Benjamin Franklin once said that an investment in knowledge pays the best interest.

The best part about making an investment in education is that no one can ever take the education that someone receives away from them.

When you have a strong school district, you have a strong community. This is true from the smallest of communities to the largest. From the youngest learners to the oldest, we never stop learning. It is part of life. This is how we continue to innovate the world that we live in.

During the upcoming election season this fall, the Shakopee School Board is asking the community to make an investment in the education that the students in Shakopee receive through a voter-approved operating levy.

This was not an easy decision to ask voters for addition funding at a time when members of our community have been faced with the many challenges associated with the pandemic. As a school board, we have all faced some of those same challenges.

The reality is that in order to maintain the same level of programming and opportunities currently offered to our students, attract and maintain high-quality teachers, and build long-term financial stability, our school district will need additional revenue.

Shakopee is not alone in this situation. We are one of 33 school districts across the state in 2020 asking their respective communities for additional funding to maintain the same level of services and programs currently offered. Did you know that Shakopee is one of only a few school districts in the state of Minnesota without a voter-approved operating levy?

It is a known fact that state funding has not kept pace with inflation, along with several unfunded mandates from both the state and federal governments. If state funding had kept up with inflation since 2003, SPS would have received an additional $5 million in state aid in the 2019-20 school year alone.

The school board has already approved over $2 million in budget cuts (outside of the classroom) for the current year and 2021-2022 school year. Unfortunately, $5.4 million in additional budget cuts, which will impact the classroom, academic support, fifth-grade band and middle school athletics, will result for the 2021-2022 school year without additional revenue coming into the district.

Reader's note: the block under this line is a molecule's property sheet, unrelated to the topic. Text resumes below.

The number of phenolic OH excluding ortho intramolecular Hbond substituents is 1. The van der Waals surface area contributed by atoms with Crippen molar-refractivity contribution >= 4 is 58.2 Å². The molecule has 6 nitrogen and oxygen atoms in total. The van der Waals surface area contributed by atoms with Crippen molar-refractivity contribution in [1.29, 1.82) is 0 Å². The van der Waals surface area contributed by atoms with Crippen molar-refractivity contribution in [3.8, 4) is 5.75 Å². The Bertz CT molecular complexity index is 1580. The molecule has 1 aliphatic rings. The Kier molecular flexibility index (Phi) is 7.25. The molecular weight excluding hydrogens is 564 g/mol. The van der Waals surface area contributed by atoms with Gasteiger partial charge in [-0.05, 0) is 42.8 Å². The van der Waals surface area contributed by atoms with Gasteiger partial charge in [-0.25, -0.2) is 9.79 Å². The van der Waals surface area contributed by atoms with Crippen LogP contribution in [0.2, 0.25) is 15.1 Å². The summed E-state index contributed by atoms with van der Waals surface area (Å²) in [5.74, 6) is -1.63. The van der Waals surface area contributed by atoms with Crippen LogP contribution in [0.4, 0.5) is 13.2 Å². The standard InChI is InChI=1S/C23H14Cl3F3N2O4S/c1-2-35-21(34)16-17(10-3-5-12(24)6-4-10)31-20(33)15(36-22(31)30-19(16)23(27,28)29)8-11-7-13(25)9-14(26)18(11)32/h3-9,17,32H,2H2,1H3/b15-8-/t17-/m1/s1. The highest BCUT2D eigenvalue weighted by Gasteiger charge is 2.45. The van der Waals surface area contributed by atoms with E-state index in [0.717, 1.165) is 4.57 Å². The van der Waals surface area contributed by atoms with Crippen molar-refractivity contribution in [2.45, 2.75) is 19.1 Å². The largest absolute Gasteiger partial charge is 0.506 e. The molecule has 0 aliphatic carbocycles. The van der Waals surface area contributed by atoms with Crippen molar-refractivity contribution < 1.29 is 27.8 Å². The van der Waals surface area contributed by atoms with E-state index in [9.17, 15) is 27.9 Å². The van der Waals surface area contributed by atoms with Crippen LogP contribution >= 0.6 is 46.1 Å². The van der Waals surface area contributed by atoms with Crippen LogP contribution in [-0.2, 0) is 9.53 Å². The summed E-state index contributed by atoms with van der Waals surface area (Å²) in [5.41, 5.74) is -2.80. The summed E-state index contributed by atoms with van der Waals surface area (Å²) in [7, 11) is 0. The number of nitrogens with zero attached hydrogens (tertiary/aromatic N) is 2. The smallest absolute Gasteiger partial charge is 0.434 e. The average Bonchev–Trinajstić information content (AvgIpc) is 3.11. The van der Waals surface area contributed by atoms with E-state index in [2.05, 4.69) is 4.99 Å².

I encourage our community to review the shakopeelevy2020.org website for more information and facts about the upcoming ballot question from the school district. If you have questions, please reach out to the district office or any school board member.

The excitement and anticipation surrounding the first day of school were more muted on Sept. 8 with the smaller number of students being able to attend our buildings each day. All employees in our district have done a fantastic job preparing for the first day of school like no other. Hundreds, if not thousands, of hours were spent this summer working thru situations and scenarios to determine the best way to get students back into the classroom, with the health and safety of students and staff members a top priority. While some modifications have been made in parts of the back-to-school plan, our students and staff have done a tremendous job adjusting to the new normal associated with being in the classroom. Thank you, parents, for supporting your students through this challenging time.

This is also a challenging time for our teachers and staff as they modify learning models for this school year. They make a huge difference in the lives of all our students. Don’t forget to reach out to them and tell them how much they are appreciated.

Remember, we are all in this together, and we will get through these challenging times together!

Kristi Peterson is the chair of the Shakopee School Board. Peterson also serves on the finance, community engagement, and citizens’ communications advisory committees. Peterson was elected to the school board in November 2018.

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